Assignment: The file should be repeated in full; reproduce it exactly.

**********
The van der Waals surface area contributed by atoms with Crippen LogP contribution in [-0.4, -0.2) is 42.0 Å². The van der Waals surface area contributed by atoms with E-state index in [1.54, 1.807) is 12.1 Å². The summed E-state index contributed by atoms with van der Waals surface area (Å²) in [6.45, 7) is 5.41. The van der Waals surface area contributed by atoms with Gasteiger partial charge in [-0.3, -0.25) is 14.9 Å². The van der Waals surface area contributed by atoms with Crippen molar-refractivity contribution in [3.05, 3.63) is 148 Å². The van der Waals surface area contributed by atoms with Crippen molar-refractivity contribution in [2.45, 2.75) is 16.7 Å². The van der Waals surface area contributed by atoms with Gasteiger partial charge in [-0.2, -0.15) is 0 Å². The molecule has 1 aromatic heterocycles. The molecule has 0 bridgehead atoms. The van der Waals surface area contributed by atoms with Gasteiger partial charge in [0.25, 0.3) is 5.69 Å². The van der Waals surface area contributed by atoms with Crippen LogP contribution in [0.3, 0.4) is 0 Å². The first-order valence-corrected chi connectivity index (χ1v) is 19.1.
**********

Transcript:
The van der Waals surface area contributed by atoms with Crippen LogP contribution in [-0.4, -0.2) is 42.0 Å². The van der Waals surface area contributed by atoms with E-state index in [1.54, 1.807) is 12.1 Å². The summed E-state index contributed by atoms with van der Waals surface area (Å²) in [6.45, 7) is 5.41. The van der Waals surface area contributed by atoms with Gasteiger partial charge in [-0.3, -0.25) is 14.9 Å². The van der Waals surface area contributed by atoms with Crippen molar-refractivity contribution in [3.05, 3.63) is 148 Å². The van der Waals surface area contributed by atoms with Crippen molar-refractivity contribution in [2.45, 2.75) is 16.7 Å². The van der Waals surface area contributed by atoms with Gasteiger partial charge in [-0.2, -0.15) is 0 Å². The molecule has 1 aromatic heterocycles. The molecule has 0 bridgehead atoms. The van der Waals surface area contributed by atoms with Gasteiger partial charge in [0.25, 0.3) is 5.69 Å². The van der Waals surface area contributed by atoms with Crippen LogP contribution in [0.3, 0.4) is 0 Å². The first-order valence-corrected chi connectivity index (χ1v) is 19.1.